October Reverse Mortgage Volume Saw “Artificial” Decline, Upswing Ahead

With October showing a mere 1% increase over the number of reverse mortgage endorsements in September, many lenders say there were contributing factors that dragged volume down from what would have otherwise been an improved month for volume. And, they say, the drag on October could lead to a much stronger month for November. 

Hurricane Sandy leading to government closings across parts of the Eastern Seaboard and impacting for some as much as 20% to 50% of business or more, was a major influence for some.

“The endorsements were definitely impacted because the Homeownership Centers in Philadelphia and Atlanta were not operational during the storm,” Paul Fiore, vice president of sales for American Advisors Group told RMD. “My post closing department is telling me that they are a still backed up from an insuring and endorsement perspective.”

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But in addition to Sandy’s wake, the rollout of the Federal Housing Administrations new HERMIT technology presented a learning curve for those processing endorsements. While they say the new technology is a vast improvement overall, it may shift some volume onto the books in November rather than October.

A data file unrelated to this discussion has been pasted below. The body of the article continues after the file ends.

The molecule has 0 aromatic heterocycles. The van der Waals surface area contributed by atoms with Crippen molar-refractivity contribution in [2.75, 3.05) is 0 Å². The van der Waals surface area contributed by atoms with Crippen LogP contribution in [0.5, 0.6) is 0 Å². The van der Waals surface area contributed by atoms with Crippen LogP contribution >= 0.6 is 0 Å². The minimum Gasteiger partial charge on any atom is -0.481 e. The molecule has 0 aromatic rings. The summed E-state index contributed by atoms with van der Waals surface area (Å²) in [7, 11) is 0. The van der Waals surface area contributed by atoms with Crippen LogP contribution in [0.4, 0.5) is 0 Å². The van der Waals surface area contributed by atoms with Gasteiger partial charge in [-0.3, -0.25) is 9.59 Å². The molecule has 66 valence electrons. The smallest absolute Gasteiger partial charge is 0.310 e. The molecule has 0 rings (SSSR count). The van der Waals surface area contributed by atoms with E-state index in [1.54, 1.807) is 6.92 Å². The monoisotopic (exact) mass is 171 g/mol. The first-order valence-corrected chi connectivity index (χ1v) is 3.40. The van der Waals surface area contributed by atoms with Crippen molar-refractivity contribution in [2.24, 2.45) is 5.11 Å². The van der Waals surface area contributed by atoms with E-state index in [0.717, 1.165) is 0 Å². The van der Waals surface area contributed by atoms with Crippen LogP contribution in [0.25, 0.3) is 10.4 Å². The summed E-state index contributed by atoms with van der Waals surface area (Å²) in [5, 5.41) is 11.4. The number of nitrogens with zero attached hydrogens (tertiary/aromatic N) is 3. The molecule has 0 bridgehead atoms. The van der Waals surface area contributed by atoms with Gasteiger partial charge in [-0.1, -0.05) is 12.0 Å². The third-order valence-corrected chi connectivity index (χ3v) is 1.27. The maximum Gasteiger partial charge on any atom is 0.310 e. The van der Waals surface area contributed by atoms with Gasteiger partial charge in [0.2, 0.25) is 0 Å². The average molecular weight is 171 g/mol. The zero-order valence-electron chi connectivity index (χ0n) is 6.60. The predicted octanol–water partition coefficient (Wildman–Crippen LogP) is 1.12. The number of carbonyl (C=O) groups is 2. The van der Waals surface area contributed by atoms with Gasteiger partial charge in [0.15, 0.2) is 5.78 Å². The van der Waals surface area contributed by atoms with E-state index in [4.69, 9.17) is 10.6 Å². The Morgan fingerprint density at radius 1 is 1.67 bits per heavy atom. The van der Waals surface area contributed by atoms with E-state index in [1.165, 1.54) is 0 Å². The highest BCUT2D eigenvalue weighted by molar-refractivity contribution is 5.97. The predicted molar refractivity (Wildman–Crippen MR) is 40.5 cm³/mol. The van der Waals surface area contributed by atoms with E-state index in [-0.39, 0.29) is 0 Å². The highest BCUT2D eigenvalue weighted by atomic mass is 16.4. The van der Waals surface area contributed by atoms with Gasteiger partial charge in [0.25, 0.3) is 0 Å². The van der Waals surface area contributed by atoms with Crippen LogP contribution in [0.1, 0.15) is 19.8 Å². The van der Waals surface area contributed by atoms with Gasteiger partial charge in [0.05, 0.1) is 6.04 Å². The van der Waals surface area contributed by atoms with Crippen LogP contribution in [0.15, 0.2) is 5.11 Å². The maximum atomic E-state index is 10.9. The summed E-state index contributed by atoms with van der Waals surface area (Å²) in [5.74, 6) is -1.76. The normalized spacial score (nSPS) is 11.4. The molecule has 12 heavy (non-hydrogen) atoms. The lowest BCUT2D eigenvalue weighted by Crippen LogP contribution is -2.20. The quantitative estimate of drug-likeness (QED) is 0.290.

“Sandy didn’t have all that much of an impact,” says Gregg Smith, President of One Reverse Mortgage. But, he says, regarding the new technology, the company saw some delays. 

“With any rollout of technology you’re going to have hiccups,” Smith says. “We love it. I think everybody in the industry is really thrilled with HERMIT, but it is software. The vendor and HUD have done a fantastic job being on top of things but it has caused some delays in endorsing.”